Just like professionals in every field of work, sometimes dentists disagree on medical theories. One of the most popular areas of disagreement and lively engagement surrounds the theory that dental genetics plays a leading role in the likelihood someone will have cavities.
Some patients deflect the perceived embarrassment of poor teeth on that they are more “prone” to cavities since their parents also suffered. Therefore, it’s not a reflection on their oral hygiene skills, but instead more of a result of genetic tooth decay.
However, does anecdotal experience outweigh data from dental studies? Stay tuned and we’ll dig into the research and let you decide for yourself if you think dental genetics weigh heavily on the health of your teeth!
First, what are cavities?
A cavity is another way to say “tooth decay.” The cavity itself is a hole that can grow deeper over time—which is why it’s so important to seek treatment if you think you have a cavity.
Cavities can affect people of all ages. In fact, 90% of adults are walking around with tooth decay at this moment and one in four people currently have an untreated cavity. Cavities are a result of plaque, which results from eating excess sugars and carbohydrates and not cleaning your teeth well. When the plaque attacks the enamel, it eventually wears it down leaving your tooth vulnerable to bacteria and acid. If left unresolved, the bacteria move through the layers of your teeth causing decay at every level.
So, are these cavities caused by poor oral hygiene or bad dental genetics?
Certain populations are more cavity prone
New data from the CDC shows that African Americans and Hispanics have a higher incident of tooth decay and of cavities. Experts have concluded that there are three overarching factors that contribute to oral health: biology, social conditions, and behavior. Related studies have shown some African Americans are missing a variant form of salivary protein that helps stop cavity-causing bacteria. And while outstanding oral health might be able to compensate for the lack of that protein, this biological difference creates an additional hurdle for patients in preventing tooth decay.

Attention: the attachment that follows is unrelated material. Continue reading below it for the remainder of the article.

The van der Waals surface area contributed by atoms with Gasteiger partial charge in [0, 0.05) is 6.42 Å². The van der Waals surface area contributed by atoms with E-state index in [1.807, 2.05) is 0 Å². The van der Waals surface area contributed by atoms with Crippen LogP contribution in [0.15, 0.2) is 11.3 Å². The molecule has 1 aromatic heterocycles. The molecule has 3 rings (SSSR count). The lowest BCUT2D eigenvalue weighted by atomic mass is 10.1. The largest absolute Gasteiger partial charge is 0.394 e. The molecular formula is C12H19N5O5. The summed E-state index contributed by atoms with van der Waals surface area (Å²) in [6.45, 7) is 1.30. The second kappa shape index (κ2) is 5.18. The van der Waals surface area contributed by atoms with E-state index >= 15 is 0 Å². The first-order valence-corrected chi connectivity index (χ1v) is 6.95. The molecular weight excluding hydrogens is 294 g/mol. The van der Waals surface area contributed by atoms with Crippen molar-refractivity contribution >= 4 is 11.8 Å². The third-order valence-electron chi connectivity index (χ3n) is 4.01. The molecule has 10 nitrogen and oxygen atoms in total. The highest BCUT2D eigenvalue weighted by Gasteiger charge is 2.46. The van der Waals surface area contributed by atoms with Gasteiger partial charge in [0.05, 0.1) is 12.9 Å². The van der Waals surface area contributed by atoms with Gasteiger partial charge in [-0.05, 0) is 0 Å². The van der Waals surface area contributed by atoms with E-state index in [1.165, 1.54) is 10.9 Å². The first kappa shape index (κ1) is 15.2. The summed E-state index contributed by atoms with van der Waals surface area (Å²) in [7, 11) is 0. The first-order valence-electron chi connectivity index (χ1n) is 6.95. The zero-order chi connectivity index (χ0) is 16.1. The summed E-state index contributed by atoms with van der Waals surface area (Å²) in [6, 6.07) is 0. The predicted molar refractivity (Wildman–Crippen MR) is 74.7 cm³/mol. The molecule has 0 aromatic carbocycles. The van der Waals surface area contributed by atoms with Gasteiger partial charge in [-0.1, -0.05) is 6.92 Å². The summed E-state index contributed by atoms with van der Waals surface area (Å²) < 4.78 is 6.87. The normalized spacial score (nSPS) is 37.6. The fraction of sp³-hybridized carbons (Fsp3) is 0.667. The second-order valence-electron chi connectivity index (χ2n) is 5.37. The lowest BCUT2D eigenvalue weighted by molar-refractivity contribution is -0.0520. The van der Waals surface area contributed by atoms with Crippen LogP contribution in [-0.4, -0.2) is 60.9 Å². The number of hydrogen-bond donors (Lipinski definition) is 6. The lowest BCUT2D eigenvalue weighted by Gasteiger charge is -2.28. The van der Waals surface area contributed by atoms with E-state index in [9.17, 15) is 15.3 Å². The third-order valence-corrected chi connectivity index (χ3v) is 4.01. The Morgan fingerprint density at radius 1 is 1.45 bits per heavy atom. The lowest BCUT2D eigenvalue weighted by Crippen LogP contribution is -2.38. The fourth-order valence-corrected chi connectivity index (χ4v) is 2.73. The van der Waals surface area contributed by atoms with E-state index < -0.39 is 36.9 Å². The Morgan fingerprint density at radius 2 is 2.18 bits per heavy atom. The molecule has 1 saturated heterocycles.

Additionally, there are certain DNA strands that make teeth able to absorb more fluoride, creating harder enamel on the surface of the tooth. Those lacking this strand may have weaker enamel, which can result in more cavities. Individuals who produce more saliva also benefit from that genetic quirk, since saliva is one way to eliminate harmful bacteria in the mouth while allowing healthy bacteria a warm, moist place to thrive. Saliva also helps to neutralize the pH of the mouth and prevent excess acids from wearing away enamel.
Both the shape of your mouth and the shape of your teeth are two factors that contribute to the likelihood of you getting cavities. First, small mouths make it harder to brush and floss and reach all the nooks-and-crannies in your mouth. If you know you have a small mouth, take extra time and be diligent on brushing all the hard-to-reach places. Next, teeth that naturally have deep grooves are more susceptible to cavities since food can easily become lodged. Food lodged in these deep groves can be difficult to reach, and since it’s closer to the root any erosion will be more likely to cause extensive and painful damage. Decay in the grooves is very likely to cause cavities, so visiting the dentist to ensure they remain clean and healthy is important. Diligent brushing and flossing is the best way to safeguard against bacteria buildup and tooth decay.